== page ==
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Sunday, October 23, 2011

For I Am Holy

We are created in God’s image – and the work of the Holy Spirit is to shape us into the template of love of God and love of neighbor, to make us holy as God is holy.

Pr. Joseph G. Crippen, Ordinary Time, Sunday 30, year A; texts: Matthew 22:34-46; Leviticus 19:1-2, 15-18

Sisters and brothers, grace to you, and peace in the name of the Father, and of the + Son, and of the Holy Spirit. Amen

Last week Jesus suggested to us the idea that we are God’s coin, minted with the image of God and inscribed with God’s name. Our call, then, is to be that coin, that image and name of God in the world. Today it seems as if we can take Jesus’ metaphor one step further and explore where I ended last week, that we are newly minted each day, re-made by the Holy Spirit to become what God intends for us in the world, to be the image and carry the name of God into the world.

In other words, I want to talk about templates today. A template is a model, a pattern, a shape by which other things like it are made. If you want to sew a dress and you’re not a designer, you will take a pattern, cut the shapes exactly the same, and sew it by the instructions. I built a pair of Adirondack chairs for Mary and me with the substantial help of a friend who has made dozens of them, and we used his templates to shape each piece of cedar wood so that the shapes were exactly the same as the original. We create templates of our worship services on the computer so that each week the basic shape is the same, and then we enter the weekly variables such as hymns and readings. And coins are minted from templates, from master molds which shape them to look the way they are meant to look.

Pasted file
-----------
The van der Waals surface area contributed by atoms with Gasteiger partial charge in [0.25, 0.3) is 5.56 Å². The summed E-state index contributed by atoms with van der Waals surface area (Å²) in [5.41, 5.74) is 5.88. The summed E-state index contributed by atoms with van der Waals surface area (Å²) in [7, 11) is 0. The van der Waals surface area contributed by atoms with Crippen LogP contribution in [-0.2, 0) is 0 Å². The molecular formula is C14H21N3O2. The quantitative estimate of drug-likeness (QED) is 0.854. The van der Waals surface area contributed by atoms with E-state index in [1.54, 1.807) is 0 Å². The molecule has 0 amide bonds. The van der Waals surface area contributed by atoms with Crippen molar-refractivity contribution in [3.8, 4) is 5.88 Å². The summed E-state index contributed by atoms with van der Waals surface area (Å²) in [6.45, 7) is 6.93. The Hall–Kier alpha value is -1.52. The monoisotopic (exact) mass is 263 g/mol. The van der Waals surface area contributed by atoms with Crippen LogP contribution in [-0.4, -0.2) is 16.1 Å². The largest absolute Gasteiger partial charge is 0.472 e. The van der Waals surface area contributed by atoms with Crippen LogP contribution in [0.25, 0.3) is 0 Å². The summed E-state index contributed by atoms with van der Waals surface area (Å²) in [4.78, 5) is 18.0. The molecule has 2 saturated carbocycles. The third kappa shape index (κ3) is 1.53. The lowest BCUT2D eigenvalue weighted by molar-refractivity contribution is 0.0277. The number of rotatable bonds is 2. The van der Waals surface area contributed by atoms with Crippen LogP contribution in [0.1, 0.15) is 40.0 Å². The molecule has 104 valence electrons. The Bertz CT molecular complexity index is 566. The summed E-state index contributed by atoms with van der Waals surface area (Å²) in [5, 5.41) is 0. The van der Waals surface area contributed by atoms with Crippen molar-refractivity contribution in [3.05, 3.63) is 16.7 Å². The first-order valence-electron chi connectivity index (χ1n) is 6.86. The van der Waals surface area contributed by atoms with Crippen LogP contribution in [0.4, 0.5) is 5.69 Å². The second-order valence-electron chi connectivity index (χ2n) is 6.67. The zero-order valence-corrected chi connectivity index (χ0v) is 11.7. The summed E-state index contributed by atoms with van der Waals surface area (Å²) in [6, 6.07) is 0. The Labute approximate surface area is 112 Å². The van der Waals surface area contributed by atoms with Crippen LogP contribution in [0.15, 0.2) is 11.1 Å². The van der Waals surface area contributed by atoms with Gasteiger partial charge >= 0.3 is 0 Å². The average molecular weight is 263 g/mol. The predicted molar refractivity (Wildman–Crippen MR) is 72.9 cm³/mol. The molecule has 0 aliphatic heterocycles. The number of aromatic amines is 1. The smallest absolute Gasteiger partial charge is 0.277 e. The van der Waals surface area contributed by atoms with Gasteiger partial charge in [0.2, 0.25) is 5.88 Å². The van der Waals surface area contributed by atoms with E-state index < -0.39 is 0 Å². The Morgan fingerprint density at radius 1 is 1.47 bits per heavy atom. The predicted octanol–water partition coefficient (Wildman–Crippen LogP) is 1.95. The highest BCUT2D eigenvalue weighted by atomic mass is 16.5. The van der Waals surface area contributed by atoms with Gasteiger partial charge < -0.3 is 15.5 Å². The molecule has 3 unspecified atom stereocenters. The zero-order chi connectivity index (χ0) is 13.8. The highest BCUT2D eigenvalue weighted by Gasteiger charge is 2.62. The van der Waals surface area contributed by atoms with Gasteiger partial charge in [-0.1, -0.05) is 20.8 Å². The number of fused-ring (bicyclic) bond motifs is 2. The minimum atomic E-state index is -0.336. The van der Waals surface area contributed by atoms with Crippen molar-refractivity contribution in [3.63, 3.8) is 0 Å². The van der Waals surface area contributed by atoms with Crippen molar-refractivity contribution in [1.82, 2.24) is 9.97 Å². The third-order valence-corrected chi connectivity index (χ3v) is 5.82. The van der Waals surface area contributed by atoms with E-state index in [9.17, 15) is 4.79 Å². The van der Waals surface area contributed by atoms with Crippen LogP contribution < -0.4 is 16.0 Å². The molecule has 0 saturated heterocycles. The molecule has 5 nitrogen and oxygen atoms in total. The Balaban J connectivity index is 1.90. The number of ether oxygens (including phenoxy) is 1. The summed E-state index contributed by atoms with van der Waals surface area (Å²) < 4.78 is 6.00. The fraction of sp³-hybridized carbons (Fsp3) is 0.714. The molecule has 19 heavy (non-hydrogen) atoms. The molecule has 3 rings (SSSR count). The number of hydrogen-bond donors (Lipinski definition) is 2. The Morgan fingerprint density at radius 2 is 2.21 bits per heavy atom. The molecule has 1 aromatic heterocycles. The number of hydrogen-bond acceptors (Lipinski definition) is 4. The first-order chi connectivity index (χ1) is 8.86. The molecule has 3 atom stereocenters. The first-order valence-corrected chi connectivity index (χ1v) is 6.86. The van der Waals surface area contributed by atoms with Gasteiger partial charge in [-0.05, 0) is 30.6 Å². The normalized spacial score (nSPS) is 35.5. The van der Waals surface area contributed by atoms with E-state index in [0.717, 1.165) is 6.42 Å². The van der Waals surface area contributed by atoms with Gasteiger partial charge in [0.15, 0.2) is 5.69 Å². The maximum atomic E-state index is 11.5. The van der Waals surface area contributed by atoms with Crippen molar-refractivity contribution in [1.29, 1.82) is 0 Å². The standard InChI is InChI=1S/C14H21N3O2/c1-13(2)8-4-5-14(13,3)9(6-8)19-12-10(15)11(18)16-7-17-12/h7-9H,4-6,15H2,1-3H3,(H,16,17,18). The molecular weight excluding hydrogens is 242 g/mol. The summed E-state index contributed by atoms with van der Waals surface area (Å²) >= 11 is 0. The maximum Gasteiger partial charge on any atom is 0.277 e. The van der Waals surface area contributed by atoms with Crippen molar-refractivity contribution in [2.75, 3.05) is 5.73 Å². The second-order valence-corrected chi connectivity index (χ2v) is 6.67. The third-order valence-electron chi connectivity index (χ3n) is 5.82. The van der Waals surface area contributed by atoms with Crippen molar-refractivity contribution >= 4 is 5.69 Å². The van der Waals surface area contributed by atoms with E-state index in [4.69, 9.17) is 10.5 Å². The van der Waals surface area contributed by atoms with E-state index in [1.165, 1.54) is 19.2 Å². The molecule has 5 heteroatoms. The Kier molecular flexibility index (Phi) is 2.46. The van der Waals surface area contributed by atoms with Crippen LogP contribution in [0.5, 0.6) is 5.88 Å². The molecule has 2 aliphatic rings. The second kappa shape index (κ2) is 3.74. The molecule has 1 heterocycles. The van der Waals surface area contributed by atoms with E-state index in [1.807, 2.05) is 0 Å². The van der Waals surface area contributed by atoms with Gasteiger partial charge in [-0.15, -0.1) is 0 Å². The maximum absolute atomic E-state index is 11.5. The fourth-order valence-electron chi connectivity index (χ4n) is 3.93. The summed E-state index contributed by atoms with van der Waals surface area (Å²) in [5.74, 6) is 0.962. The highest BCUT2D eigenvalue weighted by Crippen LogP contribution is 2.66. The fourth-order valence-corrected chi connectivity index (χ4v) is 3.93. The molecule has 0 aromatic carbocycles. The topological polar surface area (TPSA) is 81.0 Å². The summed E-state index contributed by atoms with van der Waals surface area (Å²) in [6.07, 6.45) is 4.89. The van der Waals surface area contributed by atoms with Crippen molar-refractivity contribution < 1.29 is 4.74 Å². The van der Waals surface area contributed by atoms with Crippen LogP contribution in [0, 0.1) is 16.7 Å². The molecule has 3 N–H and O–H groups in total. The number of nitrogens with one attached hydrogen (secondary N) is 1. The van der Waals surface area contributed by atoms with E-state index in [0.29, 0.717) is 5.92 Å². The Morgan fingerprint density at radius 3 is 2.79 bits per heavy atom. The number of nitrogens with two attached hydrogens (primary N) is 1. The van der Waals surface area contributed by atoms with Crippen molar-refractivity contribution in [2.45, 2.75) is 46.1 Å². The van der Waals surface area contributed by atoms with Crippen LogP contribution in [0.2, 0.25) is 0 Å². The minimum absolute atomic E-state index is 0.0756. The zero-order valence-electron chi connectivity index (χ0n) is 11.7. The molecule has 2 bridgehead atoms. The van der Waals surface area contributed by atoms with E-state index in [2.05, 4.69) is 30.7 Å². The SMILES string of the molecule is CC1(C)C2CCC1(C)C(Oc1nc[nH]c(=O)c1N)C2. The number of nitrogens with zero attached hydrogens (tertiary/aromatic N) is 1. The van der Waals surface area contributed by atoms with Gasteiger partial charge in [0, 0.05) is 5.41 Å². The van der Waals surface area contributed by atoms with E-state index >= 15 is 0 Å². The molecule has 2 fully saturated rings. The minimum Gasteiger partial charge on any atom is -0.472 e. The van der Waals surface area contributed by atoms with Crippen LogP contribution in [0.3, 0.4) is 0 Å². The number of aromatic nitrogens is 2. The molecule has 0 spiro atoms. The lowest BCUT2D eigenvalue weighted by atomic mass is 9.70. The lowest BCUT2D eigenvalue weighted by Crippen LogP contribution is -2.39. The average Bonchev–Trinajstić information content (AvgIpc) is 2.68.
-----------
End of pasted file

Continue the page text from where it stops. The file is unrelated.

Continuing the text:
The goal of a template, no matter what the craft, is to re-create the prior shape or pattern, to make something in the image of another thing, a thing that has been determined to be worth copying.

And this is how the Christian life is shaped. In Genesis we are told that we are created in God’s image. Throughout Scripture God works with humanity to encourage us to that image. God’s plan, fulfilled in Jesus, is to call us all back to the pattern, the template, and be shaped by it into the image of God. And in both the Old Testament, as we see in our reading today from Leviticus, and in the New, as we hear in Jesus’ affirmation today, this is the template of humanity God desires us to emulate: love of God with all our being, and love of neighbor as ourselves.

Now this is not a new thing to hear, certainly not in this place. But it is worth remembering that modeling our lives after this template is probably the most important thing Jesus would have us be and do. At the very least, he tells us that it is the sum of the entire law of God, the intention of God for our lives in the world God has made. It is not, however, what Christians often have claimed was most important.

Too often our focus as a Christian Church throughout the ages has only been on life after death.

The center of preaching, the reason for evangelism, the purpose of exhortation was to make people believe that in Jesus there is life in heaven after we die.

Now there’s nothing wrong with that proclamation – far from it. After Jesus’ resurrection it became clear to the early believers that something new had happened, that death itself was broken, defeated. It’s been the source of hope and joy for 2,000 years to believers. The problem is that ensuring we would live after our deaths wasn’t the main thing Jesus came to do.

What he came to do was re-establish God’s kingdom, God’s rule and reign. Part of that establishment was removing the absolute rule of death over the world. But we could imagine other ways God could have done this than living among us, dying, and rising.

If we look at the Scriptures the central thing for the Son of God in establishing his rule and reign was inviting humanity to live in that rule and reign. The story of God and humanity throughout Scripture is less about life after death than it is how we live in this world. From choosing a family to guide in Abraham and Sarah, to giving the Law to the descendants of that family, to sending prophets to call people back to God’s ways, the Scriptures consistently show God’s vision for our world and how humanity lives in it.

Whether we live as God has made us to live, caring for each other and for this world, loving God. Or live as we want to, living for ourselves alone.